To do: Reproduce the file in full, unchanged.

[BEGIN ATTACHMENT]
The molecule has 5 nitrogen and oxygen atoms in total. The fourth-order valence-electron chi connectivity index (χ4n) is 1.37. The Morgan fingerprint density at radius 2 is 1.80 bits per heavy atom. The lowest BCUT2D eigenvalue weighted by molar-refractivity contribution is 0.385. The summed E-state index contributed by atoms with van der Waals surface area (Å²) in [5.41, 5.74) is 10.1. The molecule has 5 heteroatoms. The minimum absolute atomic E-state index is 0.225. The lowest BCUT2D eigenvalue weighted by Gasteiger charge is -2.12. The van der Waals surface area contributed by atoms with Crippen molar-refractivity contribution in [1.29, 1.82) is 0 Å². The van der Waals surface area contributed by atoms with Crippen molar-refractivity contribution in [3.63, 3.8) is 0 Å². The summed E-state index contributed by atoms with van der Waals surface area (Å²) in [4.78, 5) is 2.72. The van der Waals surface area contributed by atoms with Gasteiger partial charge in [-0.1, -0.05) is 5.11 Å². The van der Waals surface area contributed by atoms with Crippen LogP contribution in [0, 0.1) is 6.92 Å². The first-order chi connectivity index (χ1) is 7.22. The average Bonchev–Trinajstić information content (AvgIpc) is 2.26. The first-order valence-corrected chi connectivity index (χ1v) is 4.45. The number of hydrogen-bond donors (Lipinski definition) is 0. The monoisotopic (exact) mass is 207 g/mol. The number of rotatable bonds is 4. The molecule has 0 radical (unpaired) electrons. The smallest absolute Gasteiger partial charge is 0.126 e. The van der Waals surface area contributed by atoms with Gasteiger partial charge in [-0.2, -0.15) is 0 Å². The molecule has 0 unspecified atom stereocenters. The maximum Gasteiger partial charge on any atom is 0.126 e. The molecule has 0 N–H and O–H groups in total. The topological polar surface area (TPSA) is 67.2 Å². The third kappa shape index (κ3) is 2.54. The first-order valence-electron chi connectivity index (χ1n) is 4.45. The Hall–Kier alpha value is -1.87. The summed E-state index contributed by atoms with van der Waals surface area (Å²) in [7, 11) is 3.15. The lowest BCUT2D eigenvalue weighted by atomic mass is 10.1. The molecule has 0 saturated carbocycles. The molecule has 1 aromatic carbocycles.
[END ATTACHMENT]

The molecule has 5 nitrogen and oxygen atoms in total. The fourth-order valence-electron chi connectivity index (χ4n) is 1.37. The Morgan fingerprint density at radius 2 is 1.80 bits per heavy atom. The lowest BCUT2D eigenvalue weighted by molar-refractivity contribution is 0.385. The summed E-state index contributed by atoms with van der Waals surface area (Å²) in [5.41, 5.74) is 10.1. The molecule has 5 heteroatoms. The minimum absolute atomic E-state index is 0.225. The lowest BCUT2D eigenvalue weighted by Gasteiger charge is -2.12. The van der Waals surface area contributed by atoms with Crippen molar-refractivity contribution in [1.29, 1.82) is 0 Å². The van der Waals surface area contributed by atoms with Crippen molar-refractivity contribution in [3.63, 3.8) is 0 Å². The summed E-state index contributed by atoms with van der Waals surface area (Å²) in [4.78, 5) is 2.72. The van der Waals surface area contributed by atoms with Gasteiger partial charge in [-0.1, -0.05) is 5.11 Å². The van der Waals surface area contributed by atoms with Crippen LogP contribution in [0, 0.1) is 6.92 Å². The first-order chi connectivity index (χ1) is 7.22. The average Bonchev–Trinajstić information content (AvgIpc) is 2.26. The first-order valence-corrected chi connectivity index (χ1v) is 4.45. The number of hydrogen-bond donors (Lipinski definition) is 0. The monoisotopic (exact) mass is 207 g/mol. The number of rotatable bonds is 4. The molecule has 0 radical (unpaired) electrons. The smallest absolute Gasteiger partial charge is 0.126 e. The van der Waals surface area contributed by atoms with Gasteiger partial charge in [-0.2, -0.15) is 0 Å². The molecule has 0 unspecified atom stereocenters. The maximum Gasteiger partial charge on any atom is 0.126 e. The molecule has 0 N–H and O–H groups in total. The topological polar surface area (TPSA) is 67.2 Å². The third kappa shape index (κ3) is 2.54. The first-order valence-electron chi connectivity index (χ1n) is 4.45. The Hall–Kier alpha value is -1.87. The summed E-state index contributed by atoms with van der Waals surface area (Å²) in [7, 11) is 3.15. The lowest BCUT2D eigenvalue weighted by atomic mass is 10.1. The molecule has 0 saturated carbocycles. The molecule has 1 aromatic carbocycles.